“It saved me,” he said simply. “It changed my life. From that moment I began—living decently again—living for an ideal.” Without knowing that she did so, the pressure of her hand upon his own came instantly. “He—he gave it to me,” the voice went on, “to keep. He said he could neither keep it himself nor destroy it. It was the day before he sailed. I remember it as yesterday. I said I must give him something in return, or it would cut friendship. But I had nothing in the world to give. We were in the hills. I picked a leaf of fern instead. ‘Fern-seed,’ I told him, ‘it will make you see the fairies and find your true dream.’ I remember his laugh to this day—a sad, uneasy laugh. ‘I shall give it to her,’ he told me, ‘when I give her my difficult explanation.’ But I said, ‘Give it with my love, and tell her that I wait.’ He looked at me with surprise, incredulous. Then he said slowly, ‘Why not? If—if only you hadn’t let yourself go to pieces like this!’”

An immensity of clear emotion she could not understand passed over her in a wave. Involuntarily she moved closer against him. With her eyes unflinchingly upon his own, she whispered: “You were hungry, thirsty, you had no clothes.... You waited!”

“You’re reading my thoughts, as I knew one day you would.” It seemed as if their minds, their bodies too, were one, as he said the words. “You, too—you waited.” His voice was low.

There came a glow between them as of hidden fire; their faces shone; there was a brightening as of dawn upon their skins, within their eyes, lighting their very hair. Out of this happy sky his voice floated to her with the blackbird’s song:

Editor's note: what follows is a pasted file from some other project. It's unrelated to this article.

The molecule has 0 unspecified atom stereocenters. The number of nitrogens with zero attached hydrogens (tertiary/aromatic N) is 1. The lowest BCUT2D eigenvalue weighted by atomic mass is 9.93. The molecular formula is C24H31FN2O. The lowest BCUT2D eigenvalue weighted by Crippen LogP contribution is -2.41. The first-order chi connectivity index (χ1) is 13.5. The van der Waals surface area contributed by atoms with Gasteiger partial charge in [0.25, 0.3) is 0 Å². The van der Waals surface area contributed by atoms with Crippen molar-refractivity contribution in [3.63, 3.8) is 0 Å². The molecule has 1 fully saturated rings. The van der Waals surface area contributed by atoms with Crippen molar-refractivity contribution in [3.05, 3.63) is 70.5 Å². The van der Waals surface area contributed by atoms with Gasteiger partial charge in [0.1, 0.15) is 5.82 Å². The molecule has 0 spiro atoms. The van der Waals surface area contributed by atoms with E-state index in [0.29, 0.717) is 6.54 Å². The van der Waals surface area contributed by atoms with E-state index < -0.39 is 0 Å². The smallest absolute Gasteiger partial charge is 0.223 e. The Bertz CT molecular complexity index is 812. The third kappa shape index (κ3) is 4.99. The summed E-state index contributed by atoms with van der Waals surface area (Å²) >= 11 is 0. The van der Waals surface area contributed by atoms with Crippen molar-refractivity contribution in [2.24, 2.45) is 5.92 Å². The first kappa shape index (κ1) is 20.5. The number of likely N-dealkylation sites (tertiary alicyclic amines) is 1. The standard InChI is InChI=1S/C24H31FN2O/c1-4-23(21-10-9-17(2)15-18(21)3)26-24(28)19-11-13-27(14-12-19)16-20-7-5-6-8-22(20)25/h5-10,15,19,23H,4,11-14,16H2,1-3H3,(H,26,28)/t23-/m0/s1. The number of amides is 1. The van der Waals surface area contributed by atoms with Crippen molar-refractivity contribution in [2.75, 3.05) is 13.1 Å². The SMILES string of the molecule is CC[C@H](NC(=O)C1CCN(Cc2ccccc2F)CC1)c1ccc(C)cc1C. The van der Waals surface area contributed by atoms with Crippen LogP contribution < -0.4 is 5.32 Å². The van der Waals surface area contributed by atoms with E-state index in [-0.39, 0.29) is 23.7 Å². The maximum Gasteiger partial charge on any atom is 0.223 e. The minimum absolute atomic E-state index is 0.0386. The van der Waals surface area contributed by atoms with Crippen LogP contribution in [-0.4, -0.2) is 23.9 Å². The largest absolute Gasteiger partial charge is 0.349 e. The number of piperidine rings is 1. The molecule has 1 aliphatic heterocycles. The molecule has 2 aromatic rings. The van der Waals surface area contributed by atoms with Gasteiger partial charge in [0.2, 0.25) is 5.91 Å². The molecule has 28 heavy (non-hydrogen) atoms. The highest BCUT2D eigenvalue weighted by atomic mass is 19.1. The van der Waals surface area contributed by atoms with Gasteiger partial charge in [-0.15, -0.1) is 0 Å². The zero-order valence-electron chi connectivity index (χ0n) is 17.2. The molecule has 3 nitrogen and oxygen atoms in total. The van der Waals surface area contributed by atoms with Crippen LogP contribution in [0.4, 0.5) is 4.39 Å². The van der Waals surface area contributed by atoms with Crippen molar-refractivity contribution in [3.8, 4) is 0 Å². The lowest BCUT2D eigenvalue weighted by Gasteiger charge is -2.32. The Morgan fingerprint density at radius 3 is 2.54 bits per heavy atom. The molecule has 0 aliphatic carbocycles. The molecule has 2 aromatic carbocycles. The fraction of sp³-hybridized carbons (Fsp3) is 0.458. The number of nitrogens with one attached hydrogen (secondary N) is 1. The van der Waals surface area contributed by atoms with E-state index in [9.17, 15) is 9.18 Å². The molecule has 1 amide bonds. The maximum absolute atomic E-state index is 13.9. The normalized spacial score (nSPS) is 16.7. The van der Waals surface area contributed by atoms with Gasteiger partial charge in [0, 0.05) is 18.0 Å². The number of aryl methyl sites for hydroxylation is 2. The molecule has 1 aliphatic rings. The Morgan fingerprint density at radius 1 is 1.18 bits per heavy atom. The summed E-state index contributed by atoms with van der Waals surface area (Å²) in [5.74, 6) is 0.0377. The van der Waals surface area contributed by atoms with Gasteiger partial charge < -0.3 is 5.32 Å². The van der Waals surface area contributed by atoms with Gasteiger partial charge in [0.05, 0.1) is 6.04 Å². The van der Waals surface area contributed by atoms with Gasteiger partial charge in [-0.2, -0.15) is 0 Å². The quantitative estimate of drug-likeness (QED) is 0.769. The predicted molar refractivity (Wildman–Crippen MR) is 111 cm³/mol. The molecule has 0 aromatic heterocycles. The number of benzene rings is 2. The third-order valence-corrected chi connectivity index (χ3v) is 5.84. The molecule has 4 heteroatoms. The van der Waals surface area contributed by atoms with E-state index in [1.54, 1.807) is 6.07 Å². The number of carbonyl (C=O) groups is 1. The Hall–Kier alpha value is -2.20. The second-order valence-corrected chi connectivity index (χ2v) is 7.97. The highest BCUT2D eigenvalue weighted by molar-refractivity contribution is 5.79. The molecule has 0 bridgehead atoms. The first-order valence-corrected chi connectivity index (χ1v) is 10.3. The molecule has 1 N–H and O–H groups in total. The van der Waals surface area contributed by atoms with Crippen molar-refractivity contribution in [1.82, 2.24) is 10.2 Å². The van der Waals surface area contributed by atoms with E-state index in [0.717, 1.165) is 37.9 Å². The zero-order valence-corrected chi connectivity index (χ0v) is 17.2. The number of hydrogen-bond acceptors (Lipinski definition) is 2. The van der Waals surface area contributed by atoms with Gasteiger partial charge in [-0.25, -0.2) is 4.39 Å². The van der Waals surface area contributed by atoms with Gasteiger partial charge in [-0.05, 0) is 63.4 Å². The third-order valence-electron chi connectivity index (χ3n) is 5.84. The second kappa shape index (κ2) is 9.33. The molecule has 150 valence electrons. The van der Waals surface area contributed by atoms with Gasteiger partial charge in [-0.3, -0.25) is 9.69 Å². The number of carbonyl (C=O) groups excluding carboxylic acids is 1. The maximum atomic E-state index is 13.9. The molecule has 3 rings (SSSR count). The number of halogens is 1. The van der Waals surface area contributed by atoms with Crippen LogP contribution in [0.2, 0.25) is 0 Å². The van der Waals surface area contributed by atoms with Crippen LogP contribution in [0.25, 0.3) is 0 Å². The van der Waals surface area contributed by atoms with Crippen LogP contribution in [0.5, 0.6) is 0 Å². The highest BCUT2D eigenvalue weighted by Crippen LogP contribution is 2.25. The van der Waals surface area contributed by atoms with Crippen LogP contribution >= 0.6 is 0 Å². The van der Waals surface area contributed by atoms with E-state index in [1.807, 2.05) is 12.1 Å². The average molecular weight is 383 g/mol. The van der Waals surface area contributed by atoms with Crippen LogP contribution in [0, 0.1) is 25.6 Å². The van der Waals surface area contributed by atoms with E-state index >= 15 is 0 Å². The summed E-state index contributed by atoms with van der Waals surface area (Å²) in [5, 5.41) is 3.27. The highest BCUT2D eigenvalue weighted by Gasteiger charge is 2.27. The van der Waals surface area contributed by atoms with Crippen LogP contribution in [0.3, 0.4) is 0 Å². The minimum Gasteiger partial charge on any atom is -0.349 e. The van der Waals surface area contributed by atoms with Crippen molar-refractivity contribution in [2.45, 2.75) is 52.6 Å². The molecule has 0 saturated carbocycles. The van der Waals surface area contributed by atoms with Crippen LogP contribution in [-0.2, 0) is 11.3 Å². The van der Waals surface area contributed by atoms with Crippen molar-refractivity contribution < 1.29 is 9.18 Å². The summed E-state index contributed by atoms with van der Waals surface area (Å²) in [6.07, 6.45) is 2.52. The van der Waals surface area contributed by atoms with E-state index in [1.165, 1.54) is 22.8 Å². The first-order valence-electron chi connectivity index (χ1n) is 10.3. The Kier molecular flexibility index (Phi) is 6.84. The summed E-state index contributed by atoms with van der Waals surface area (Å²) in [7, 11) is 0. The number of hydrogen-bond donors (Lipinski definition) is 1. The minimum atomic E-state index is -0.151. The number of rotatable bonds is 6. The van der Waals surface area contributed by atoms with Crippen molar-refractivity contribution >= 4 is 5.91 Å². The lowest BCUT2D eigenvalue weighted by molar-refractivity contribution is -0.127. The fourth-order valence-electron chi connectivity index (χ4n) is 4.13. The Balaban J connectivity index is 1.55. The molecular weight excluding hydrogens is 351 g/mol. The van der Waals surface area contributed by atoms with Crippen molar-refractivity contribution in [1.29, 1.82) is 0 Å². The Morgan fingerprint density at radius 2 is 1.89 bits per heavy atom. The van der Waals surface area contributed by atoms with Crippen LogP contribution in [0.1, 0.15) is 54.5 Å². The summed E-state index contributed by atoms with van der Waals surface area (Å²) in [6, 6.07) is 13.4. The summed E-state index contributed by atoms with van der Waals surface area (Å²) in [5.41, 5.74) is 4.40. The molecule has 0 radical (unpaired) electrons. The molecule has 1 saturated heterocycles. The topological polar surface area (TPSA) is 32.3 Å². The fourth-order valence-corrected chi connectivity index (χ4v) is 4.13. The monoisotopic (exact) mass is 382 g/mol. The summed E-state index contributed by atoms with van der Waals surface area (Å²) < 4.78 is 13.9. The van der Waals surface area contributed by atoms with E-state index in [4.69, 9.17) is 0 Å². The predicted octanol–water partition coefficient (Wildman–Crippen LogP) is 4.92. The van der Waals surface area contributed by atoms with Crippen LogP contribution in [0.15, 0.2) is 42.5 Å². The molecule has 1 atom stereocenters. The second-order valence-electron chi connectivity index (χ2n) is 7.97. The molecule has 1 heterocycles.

“And that night I dreamed of you. I dreamed I met you in an English country lane.”

“We did,” she murmured, as though it were quite natural.

“I dreamed I gave you the fern leaf—across a wicket-gate—and in front of a little house that was our home. In my dream—I handed to you—a dream——”

“You did.” And as she whispered it the two figures merged into one before her very eyes. “See,” she added softly, “I have it still. It is in my locket at this moment, for I have worn it day and night through all these years of waiting.” She began fumbling at her chain.

He smiled. “Such things,” he said gently, “are beyond me rather. I have found you. That’s all that matters. That”—he smiled again—“is real at any rate.”

“A vision,” she murmured, half to herself and half to him, “I can understand. A dream, though wonderful, is a dream. But the little fern you gave me,” drawing the fine gold chain from her bosom, “the actual leaf I have worn all these years in my locket!”

He smiled as she held the locket out to him, her fingers feeling for the little spring. He shook his head, but so slightly she did not notice it.

“I will prove it to you,” she said. “I must. Look!” she cried, as with trembling hand she pressed the hidden catch. “There! There!”

With heads close together they bent over. The tiny lid flew open. And as he took her for one quick instant in his arms the sun flashed his first golden shaft upon them, covering them with light. But her exclamation of incredulous surprise he smothered with a kiss. For inside the little locket there lay—nothing. It was quite empty.